Negotiations are a part of life, but for small business owners, they may also represent the difference between running a profitable, high-quality company or one that is merely running in place. Every negotiation you have presents either a missed opportunity or one that can move your business plan forward. Here are some tips to take with you, no matter who is on the other side of the table.
Every meeting is important. If it’s significant enough to take up space on your calendar, it’s important enough to be treated as a potential game changer for your business. Be prepared to make everyone you take a meeting with a potential asset to your bottom line and come armed with the intention of impressing them enough to make them want to play, and invest, in your sandbox.
Mind your manners. Coming late to an important meeting, being unprepared or dressing inappropriately will immediately put you at a disadvantage. Show respect for yourself, your meeting partners and your business by presenting yourself professionally and maintaining a high level of decorum throughout the meeting. Business negotiations are not the appropriate venue for knock-knock jokes or references to Modern Family, no matter how funny the show was last night.
Be accessible. Maintaining a professional veneer does not mean coming across as cold. People like to do business with people they like. Find the balance between professional and personal by coming across as friendly and relaxed as well as businesslike, trustworthy and reliable.
Be goal oriented. Determine ahead of time what the optimum result from the negotiation will be and what will be required in order to make that happen. Be armed with solutions and multiple paths you can suggest that can help you get to your goals. The more equipped you are, the lighter on your feet you will be able to be.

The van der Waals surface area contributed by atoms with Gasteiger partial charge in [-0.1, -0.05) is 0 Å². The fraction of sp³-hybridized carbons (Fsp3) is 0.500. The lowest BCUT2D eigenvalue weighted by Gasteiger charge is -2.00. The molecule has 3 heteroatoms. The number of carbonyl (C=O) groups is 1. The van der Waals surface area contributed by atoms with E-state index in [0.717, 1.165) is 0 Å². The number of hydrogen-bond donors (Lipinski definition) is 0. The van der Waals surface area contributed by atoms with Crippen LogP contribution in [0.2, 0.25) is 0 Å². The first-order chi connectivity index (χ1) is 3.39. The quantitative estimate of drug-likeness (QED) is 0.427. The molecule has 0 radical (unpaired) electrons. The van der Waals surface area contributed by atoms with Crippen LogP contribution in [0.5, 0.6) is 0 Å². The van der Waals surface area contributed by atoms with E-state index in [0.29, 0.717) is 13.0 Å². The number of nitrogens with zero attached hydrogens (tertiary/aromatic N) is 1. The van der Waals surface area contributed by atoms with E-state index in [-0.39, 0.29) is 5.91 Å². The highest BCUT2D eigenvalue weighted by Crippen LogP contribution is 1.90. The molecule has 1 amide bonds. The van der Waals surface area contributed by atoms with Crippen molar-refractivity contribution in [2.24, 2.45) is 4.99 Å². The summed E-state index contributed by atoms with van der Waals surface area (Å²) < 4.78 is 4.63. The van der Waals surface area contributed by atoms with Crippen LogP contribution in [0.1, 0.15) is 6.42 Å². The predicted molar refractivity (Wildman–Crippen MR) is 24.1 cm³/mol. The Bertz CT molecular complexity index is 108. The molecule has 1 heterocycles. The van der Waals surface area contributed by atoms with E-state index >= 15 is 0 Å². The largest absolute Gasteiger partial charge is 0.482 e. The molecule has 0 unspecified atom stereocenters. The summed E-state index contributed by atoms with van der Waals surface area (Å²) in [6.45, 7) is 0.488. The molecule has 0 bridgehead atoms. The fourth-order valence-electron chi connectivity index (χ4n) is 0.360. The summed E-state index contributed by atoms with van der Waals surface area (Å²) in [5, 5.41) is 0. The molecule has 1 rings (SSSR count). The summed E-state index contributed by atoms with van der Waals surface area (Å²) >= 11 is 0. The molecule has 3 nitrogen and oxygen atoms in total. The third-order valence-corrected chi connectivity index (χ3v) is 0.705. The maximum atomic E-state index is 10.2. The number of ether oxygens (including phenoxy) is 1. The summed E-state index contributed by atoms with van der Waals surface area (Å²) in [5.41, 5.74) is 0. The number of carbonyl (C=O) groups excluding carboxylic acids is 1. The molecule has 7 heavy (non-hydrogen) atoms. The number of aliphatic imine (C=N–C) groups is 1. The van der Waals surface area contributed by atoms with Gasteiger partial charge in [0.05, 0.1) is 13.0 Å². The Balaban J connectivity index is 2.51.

Come prepared. Before you walk into any meeting, know who will be sitting on the other side of the table. Do your homework and learn as much as you can, from their investor relations to their interests, favorite sports teams and pet charities. Find out what boards they sit on and where they have invested in the past as well as what worked for them financially and what didn’t.
Be a good listener. The best negotiators do more listening than talking. Ask questions and stay focused and attentive to the answers, so you can utilize the information you glean to your best advantage.
Be prepared to trounce the competition. If your meeting is at 11 a.m., someone else may be sitting in your seat at noon. Come prepared to cut them off at the knees before they can even make their case. Be prepared to fluently contrast your competition’s strengths and weaknesses against your own, referring to your five-year plan, innovative concepts and current and potential profitability margins.
Be forthright. Don’t beat around the bush, or be afraid to ask for what you what you are hoping for as a result of the meeting. Do, however, know what a realistic outcome might be and stay within a reasonable ballpark.
No sometimes means maybe. Most negotiations present opportunities for wiggle room, particularly if you are able to let go of the small stuff and compromise. Maintain your composure in the face of “no” and be prepared to come back with a counterproposal capable of turning “no” into “yes.”
Know when to fold ‘em. Sometimes, no really does mean no. Do not be afraid to walk away from a negotiation if you will have to give up more than you are comfortable with, or if the deal does not meet your expectations. Be prepared to know what sources to reach out to next, but end your meeting with an open door and an invitation for further conversation, well wishes and future negotiations.
Corey Whelan is a freelance writer in New York. Her work can be found at Examiner.com.